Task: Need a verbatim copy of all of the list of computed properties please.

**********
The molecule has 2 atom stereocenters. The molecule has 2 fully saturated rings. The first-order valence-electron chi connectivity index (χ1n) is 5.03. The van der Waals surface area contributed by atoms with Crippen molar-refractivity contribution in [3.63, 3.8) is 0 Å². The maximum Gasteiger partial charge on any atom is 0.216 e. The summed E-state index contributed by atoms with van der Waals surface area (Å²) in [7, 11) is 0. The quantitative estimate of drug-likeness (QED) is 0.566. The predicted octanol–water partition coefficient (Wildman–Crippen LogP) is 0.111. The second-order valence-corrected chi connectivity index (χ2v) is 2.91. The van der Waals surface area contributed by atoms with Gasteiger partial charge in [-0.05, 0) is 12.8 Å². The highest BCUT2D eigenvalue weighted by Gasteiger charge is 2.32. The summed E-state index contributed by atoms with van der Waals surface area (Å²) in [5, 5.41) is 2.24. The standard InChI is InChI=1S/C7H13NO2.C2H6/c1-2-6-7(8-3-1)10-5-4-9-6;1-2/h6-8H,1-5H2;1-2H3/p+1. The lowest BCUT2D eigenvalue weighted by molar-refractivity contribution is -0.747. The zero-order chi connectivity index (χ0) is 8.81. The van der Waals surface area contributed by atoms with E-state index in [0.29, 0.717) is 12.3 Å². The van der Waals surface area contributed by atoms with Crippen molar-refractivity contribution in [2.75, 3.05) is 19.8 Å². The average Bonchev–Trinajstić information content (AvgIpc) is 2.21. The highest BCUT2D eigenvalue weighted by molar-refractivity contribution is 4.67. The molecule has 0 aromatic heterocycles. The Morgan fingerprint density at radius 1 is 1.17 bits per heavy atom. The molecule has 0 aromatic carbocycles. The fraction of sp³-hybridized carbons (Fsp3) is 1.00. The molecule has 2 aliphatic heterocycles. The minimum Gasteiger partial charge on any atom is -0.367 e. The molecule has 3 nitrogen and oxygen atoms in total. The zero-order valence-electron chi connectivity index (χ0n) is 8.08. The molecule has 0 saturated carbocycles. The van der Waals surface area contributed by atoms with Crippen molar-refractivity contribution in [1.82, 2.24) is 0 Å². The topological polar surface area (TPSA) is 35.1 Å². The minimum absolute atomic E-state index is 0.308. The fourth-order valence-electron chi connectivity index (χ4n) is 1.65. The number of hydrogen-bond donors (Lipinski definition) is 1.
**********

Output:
The molecule has 2 atom stereocenters. The molecule has 2 fully saturated rings. The first-order valence-electron chi connectivity index (χ1n) is 5.03. The van der Waals surface area contributed by atoms with Crippen molar-refractivity contribution in [3.63, 3.8) is 0 Å². The maximum Gasteiger partial charge on any atom is 0.216 e. The summed E-state index contributed by atoms with van der Waals surface area (Å²) in [7, 11) is 0. The quantitative estimate of drug-likeness (QED) is 0.566. The predicted octanol–water partition coefficient (Wildman–Crippen LogP) is 0.111. The second-order valence-corrected chi connectivity index (χ2v) is 2.91. The van der Waals surface area contributed by atoms with Gasteiger partial charge in [-0.05, 0) is 12.8 Å². The highest BCUT2D eigenvalue weighted by Gasteiger charge is 2.32. The summed E-state index contributed by atoms with van der Waals surface area (Å²) in [5, 5.41) is 2.24. The standard InChI is InChI=1S/C7H13NO2.C2H6/c1-2-6-7(8-3-1)10-5-4-9-6;1-2/h6-8H,1-5H2;1-2H3/p+1. The lowest BCUT2D eigenvalue weighted by molar-refractivity contribution is -0.747. The zero-order chi connectivity index (χ0) is 8.81. The van der Waals surface area contributed by atoms with E-state index in [0.29, 0.717) is 12.3 Å². The van der Waals surface area contributed by atoms with Crippen molar-refractivity contribution in [2.75, 3.05) is 19.8 Å². The average Bonchev–Trinajstić information content (AvgIpc) is 2.21. The highest BCUT2D eigenvalue weighted by molar-refractivity contribution is 4.67. The molecule has 0 aromatic heterocycles. The Morgan fingerprint density at radius 1 is 1.17 bits per heavy atom. The molecule has 0 aromatic carbocycles. The fraction of sp³-hybridized carbons (Fsp3) is 1.00. The molecule has 2 aliphatic heterocycles. The minimum Gasteiger partial charge on any atom is -0.367 e. The molecule has 3 nitrogen and oxygen atoms in total. The zero-order valence-electron chi connectivity index (χ0n) is 8.08. The molecule has 0 saturated carbocycles. The van der Waals surface area contributed by atoms with Crippen molar-refractivity contribution in [1.82, 2.24) is 0 Å². The topological polar surface area (TPSA) is 35.1 Å². The minimum absolute atomic E-state index is 0.308. The fourth-order valence-electron chi connectivity index (χ4n) is 1.65. The number of hydrogen-bond donors (Lipinski definition) is 1.